Isaiah 40 is our Old Testament reading for Advent this week. Isaiah 40 is famous for being the prophetic text about John the Baptist: “the voice of one calling in the wilderness, prepare the way of the Lord,” etc. But I was drawn to a different aspect of the passage when I read it:
All people are like grass, and all their faithfulness is like the flowers of the field.
The grass withers and the flowers fall, because the breath of the LORD blows on them…
The grass withers and the flowers fall, but the word of our God endures forever. [Is 40:6b-8]
This passage was written long before the Christian council of Nicaea established the doctrine of the Trinity — that God is Father, Son, and Holy Spirit — but already we see the Son and the Spirit at work in this passage. In Hebrew, ruach means both “breath” and “spirit” at the same time, so what the “breath of the Lord” does in verse 7 is the action of the Holy Spirit. The “word of our God” in verse 8 is the same Word that “became flesh and dwelt among us” (John 1:14) — i.e. Jesus Christ.
God is continually blowing on us with His Spirit, seeking to make us eternal and remove all imperfection from us so that we can endure forever with Him. The trivialities that take up way too much time in our lives are like the grass and the flowers. If we cling to these things, our lives will wither just as they do. The only thing that can make us eternal is the Word of God, when it comes to dwell in our hearts, or to say it differently, when Jesus Christ comes to dwell in our hearts.
By becoming flesh in Jesus Christ, God’s Word made eternal life possible for us. We too can be filled with God’s Word, not in the same perfect way that Jesus was but as replica of the perfect image of God that Jesus represents. It’s important to understand that this Word is more than just the words of the Bible. A lot of times people think God’s “word” only refers to the Bible. The Hebrew dabar and Greek logos which are translated into “word” in English have a much richer meaning than simply a word on a page. God’s Word is what He uses to create and redeem everything. As John 1:3-4 relates, “Through Him all things were made; without Him nothing was made that has been made. In Him was life, and that life was the light of all mankind.” The Word is not a book; He’s a person. He speaks to us through the book of testimony we call the Bible, but He transcends the literal text itself.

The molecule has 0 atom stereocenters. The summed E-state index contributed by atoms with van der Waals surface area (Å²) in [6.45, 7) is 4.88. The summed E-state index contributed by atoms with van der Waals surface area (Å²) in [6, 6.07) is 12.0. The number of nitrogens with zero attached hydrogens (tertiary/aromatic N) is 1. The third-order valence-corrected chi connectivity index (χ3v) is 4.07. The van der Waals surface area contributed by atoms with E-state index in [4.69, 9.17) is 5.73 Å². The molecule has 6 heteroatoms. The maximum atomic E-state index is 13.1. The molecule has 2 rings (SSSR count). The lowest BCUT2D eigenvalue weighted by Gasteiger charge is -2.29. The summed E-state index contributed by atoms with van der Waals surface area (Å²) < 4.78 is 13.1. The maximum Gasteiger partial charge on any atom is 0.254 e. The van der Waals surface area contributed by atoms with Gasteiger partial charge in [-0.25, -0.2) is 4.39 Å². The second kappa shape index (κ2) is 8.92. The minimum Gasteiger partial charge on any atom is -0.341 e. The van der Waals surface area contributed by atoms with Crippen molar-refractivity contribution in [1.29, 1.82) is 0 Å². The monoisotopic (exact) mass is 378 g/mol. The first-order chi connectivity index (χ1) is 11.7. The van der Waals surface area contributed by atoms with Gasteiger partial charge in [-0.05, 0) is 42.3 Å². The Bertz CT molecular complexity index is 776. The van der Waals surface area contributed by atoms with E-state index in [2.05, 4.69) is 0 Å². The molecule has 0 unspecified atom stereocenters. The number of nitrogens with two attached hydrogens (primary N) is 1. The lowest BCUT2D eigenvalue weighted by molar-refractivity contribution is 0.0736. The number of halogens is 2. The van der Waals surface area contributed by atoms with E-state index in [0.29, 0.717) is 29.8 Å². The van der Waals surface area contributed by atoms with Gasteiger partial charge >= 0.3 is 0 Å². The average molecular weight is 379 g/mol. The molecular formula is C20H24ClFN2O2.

Now before I close this out, let me make a very important distinction that I often get wrong. To live in the word of God instead of in the trivialities of grass and flower is not synonymous with focusing on the “big picture” and ignoring the details, or preferring the abstract to the concrete. That’s one of my biggest problems right now. When faced by the concrete clutter in my house, I flee to the abstract neatness of cyberspace. I think that because I’ve got big ideas in my brain, that means I don’t have to do dishes. My wife has been out of town this week, and I’ve discovered all the little details that I take for granted each time I run out of something like juice boxes or diapers. Living in the Word is not living in an abstract blog-world where you don’t have to change diapers or make lunches.
Since all things were made through the Word, the physical world is not to be shunned for the world of ideas. What we shun is a carnal rather than spiritual appropriation of the objects in the physical world. To live according to the eternal Word is to treat all things as part of the testimony of God’s love rather than cheap consumable objects that can give us happiness independent of their Creator. So here’s a closing question for us as we gather around the manger this season: are we clinging to pieces of grass that will soon die or have we grabbed hold of the eternal Word?